Question: Romans 2:15 states: “They [Gentiles who do not have the law] demonstrate the work of the law that is written in their hearts, since their conscience also bears witness as their thoughts go back and forth, at times accusing or at times even defending them” (EHV). This passage indicates that the conscience relates to matters of God’s Law (“accusing” . . . “defending”).
Does the term “conscience” also relate to personal preference in matters of adiaphora, namely, matters which God does not command or forbid?
Answer: The apostle Paul eloquently speaks of the conscience as the interpreter of the law written down on human hearts. The conscience both “bears witness” to what God demands in His Law and sits in judgment over our behavior. After the fall into sin, however, the conscience no longer provides a totally reliable witness concerning the will of God. The conscience can err—and often does. An erring conscience may permit behavior that God has clearly forbidden, rationalizing sin. An erring conscience may also forbid something that God has clearly allowed. For this reason, we turn to the Scriptures as the only place where God has fully revealed His unchanging will for our lives.
Yet Scripture, while it addresses most things, does not address everything. The term adiaphora (ah-dee-ah-for-ah) refers to matters where God has neither commanded nor forbidden what to do. In these areas, which are relatively rare, we let our consciences guide our actions.
In the Bible, the subject of adiaphora especially comes up in Paul’s discussions about the eating of meat in Romans and 1 Corinthians. In those days, most meat sold in the markets had been used in a pagan sacrifice to an idol. Yet eating meat was not a problem for most Christians. The majority of Christians understood that an idol was just a statue and that the gods those idols represented did not really exist (1 Corinthians 8:4-6). Since Christ had fulfilled the ceremonial law, God’s people were now permitted to eat all kinds of foods (Acts 10:10-16).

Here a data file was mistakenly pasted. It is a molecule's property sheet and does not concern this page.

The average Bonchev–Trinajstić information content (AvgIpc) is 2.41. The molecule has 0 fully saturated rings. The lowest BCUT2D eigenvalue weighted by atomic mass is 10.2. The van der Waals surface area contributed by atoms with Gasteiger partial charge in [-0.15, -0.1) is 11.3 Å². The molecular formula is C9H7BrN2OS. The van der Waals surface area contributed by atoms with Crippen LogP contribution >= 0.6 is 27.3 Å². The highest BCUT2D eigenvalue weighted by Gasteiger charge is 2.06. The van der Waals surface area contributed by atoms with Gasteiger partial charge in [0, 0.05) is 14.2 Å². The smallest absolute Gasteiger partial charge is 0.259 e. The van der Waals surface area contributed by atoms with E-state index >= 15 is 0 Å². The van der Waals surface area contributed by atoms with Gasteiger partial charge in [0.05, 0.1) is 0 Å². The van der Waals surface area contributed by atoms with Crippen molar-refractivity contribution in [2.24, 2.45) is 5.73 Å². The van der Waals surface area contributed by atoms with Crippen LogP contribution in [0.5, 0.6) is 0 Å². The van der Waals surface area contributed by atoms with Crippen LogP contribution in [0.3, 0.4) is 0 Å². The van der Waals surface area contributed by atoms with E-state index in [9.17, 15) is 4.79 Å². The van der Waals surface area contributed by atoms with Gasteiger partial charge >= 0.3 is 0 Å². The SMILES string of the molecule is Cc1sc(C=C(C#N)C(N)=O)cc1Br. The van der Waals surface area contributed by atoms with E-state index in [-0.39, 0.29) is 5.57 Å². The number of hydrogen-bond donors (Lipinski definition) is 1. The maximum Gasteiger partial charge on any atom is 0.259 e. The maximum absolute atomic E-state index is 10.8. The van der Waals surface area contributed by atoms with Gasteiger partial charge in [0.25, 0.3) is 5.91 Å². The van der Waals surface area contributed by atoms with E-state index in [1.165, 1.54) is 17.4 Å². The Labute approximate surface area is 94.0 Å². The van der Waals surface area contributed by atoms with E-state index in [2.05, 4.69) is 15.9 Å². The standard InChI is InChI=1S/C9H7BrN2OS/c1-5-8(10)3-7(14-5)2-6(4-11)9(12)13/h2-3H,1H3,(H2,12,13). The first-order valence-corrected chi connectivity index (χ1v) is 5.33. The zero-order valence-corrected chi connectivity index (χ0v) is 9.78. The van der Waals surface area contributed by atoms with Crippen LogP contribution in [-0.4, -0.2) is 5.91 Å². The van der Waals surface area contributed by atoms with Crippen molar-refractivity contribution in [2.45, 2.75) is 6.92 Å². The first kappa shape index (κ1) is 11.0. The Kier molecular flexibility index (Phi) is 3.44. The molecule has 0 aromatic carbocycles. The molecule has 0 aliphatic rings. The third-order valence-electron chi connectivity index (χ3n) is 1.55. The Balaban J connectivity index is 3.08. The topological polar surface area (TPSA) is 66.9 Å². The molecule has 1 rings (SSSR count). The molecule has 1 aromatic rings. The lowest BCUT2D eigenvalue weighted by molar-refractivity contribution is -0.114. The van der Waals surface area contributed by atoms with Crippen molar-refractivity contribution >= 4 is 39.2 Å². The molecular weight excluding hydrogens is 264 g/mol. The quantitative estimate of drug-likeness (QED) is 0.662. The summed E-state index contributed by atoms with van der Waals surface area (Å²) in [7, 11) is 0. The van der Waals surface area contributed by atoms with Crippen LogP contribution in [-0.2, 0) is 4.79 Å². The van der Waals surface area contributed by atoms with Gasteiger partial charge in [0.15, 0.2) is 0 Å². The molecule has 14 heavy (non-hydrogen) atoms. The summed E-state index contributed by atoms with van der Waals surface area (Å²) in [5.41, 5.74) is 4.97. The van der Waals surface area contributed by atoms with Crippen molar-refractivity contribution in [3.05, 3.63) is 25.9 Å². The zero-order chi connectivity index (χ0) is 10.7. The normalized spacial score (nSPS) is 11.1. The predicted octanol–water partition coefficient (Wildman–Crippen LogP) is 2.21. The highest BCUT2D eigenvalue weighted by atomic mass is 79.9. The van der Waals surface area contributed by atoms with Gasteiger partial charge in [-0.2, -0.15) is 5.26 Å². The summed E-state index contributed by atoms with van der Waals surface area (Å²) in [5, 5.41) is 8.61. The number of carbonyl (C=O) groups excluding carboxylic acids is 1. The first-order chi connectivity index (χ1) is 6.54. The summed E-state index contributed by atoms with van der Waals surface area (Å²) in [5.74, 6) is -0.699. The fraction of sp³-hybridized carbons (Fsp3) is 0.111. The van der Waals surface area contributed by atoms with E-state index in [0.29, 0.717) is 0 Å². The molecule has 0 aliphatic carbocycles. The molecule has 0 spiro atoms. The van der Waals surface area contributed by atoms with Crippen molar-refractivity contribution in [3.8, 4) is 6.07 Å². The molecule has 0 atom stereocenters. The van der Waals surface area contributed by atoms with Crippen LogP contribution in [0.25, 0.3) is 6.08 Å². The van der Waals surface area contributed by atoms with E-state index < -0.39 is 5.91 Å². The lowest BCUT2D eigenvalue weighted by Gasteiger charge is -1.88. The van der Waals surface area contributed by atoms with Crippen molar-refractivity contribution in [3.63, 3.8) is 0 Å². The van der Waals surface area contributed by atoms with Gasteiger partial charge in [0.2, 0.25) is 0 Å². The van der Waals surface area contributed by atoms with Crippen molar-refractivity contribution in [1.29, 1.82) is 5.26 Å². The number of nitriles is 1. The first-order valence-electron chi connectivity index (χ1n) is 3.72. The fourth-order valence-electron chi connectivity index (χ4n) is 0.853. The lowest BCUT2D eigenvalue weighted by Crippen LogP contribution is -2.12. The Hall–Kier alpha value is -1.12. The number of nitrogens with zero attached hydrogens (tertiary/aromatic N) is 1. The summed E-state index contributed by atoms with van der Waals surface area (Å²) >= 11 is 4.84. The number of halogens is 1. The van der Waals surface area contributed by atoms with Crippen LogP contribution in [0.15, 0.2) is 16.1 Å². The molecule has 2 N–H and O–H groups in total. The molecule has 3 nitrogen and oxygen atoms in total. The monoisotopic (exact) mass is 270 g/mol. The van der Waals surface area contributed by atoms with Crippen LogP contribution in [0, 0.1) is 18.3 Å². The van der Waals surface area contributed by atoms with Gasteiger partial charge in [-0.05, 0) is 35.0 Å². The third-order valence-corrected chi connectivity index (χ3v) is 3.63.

Yet for some recent converts to Christianity, eating meat bothered their consciences because they thought that doing so made them complicit in committing idolatry. So, if they did so, “their conscience, being weak, [was] defiled” (1 Corinthians 8:7, EHV). Their weak consciences caused them to feel guilty about something for which there was no reason to feel guilty.
Saint Paul urged the believers in Rome and in Corinth to be accommodating. He wanted those who were strong in their faith to lead the weak into a better understanding of the Word of God without giving offense so that the weak wouldn’t feel needlessly guilty. At the same time, Paul instructed those whose consciences were easily bothered to keep from accusing as sinful those who could eat meat with a good conscience. He said, “The one who eats everything should not look down on the person who does not do so, and the one who does not eat everything should not judge the person who does, because God has accepted him” (Romans 14:3, EHV).
In those rare cases where God has neither commanded nor forbidden us to do something, there is room for personal preference. Yet there is a difference between “conscience” and “personal preference.” Personal preference has to do with “What I would rather do?” “Conscience” wrestles with the question: “Is this right in the sight of God?” Someone’s personal preference may be to sleep in on Saturday morning, but their conscience reminds them of all the work that needs to be done. To “dress up” personal preference as a matter of conscience would be a sinful violation of the Second Commandment because that person is dragging God’s name into the matter. (Martin Luther’s treatment of the Second Commandment in his Large Catechism addresses this in greater detail.)
Nor can Christians continually hide behind a weak conscience to avoid growing in their understanding of God’s will. When believers’ consciences are strengthened through God’s Word, they will leave their former way of understanding behind.
As much as we try to keep our consciences clean, we are going to fail because we are sinners in need of a Savior. In the end, the best cure for the conscience is the promise of forgiveness of sins through faith in Jesus Christ, received in our baptisms, which gives all of us the pledge of a clean conscience before God (1 Peter 3:21).
Rev. Piet Van Kampen